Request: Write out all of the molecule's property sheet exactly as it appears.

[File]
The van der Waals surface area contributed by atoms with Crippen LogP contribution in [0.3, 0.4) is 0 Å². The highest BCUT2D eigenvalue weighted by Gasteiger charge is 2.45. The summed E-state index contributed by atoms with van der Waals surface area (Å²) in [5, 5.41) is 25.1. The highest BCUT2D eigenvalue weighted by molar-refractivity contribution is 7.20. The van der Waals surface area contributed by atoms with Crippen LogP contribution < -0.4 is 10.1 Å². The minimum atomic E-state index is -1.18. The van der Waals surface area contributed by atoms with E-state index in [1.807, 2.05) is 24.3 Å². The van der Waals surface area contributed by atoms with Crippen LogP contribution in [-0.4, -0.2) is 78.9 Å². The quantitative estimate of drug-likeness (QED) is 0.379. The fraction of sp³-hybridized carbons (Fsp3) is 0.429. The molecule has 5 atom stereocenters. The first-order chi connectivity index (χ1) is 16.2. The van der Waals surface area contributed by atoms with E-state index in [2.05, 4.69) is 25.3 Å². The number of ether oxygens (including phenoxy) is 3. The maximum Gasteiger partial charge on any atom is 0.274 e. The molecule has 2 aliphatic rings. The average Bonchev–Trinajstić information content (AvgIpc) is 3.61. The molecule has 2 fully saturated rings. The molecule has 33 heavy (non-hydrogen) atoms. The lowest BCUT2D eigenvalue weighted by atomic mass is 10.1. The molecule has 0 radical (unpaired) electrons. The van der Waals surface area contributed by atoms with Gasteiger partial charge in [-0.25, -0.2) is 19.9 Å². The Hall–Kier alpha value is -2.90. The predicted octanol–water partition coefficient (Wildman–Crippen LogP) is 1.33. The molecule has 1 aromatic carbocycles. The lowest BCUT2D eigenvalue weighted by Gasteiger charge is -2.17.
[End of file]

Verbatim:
The van der Waals surface area contributed by atoms with Crippen LogP contribution in [0.3, 0.4) is 0 Å². The highest BCUT2D eigenvalue weighted by Gasteiger charge is 2.45. The summed E-state index contributed by atoms with van der Waals surface area (Å²) in [5, 5.41) is 25.1. The highest BCUT2D eigenvalue weighted by molar-refractivity contribution is 7.20. The van der Waals surface area contributed by atoms with Crippen LogP contribution < -0.4 is 10.1 Å². The minimum atomic E-state index is -1.18. The van der Waals surface area contributed by atoms with E-state index in [1.807, 2.05) is 24.3 Å². The van der Waals surface area contributed by atoms with Crippen LogP contribution in [-0.4, -0.2) is 78.9 Å². The quantitative estimate of drug-likeness (QED) is 0.379. The fraction of sp³-hybridized carbons (Fsp3) is 0.429. The molecule has 5 atom stereocenters. The first-order chi connectivity index (χ1) is 16.2. The van der Waals surface area contributed by atoms with E-state index in [2.05, 4.69) is 25.3 Å². The number of ether oxygens (including phenoxy) is 3. The maximum Gasteiger partial charge on any atom is 0.274 e. The molecule has 2 aliphatic rings. The average Bonchev–Trinajstić information content (AvgIpc) is 3.61. The molecule has 2 fully saturated rings. The molecule has 33 heavy (non-hydrogen) atoms. The lowest BCUT2D eigenvalue weighted by atomic mass is 10.1. The molecule has 0 radical (unpaired) electrons. The van der Waals surface area contributed by atoms with Gasteiger partial charge in [-0.25, -0.2) is 19.9 Å². The Hall–Kier alpha value is -2.90. The predicted octanol–water partition coefficient (Wildman–Crippen LogP) is 1.33. The molecule has 1 aromatic carbocycles. The lowest BCUT2D eigenvalue weighted by Gasteiger charge is -2.17.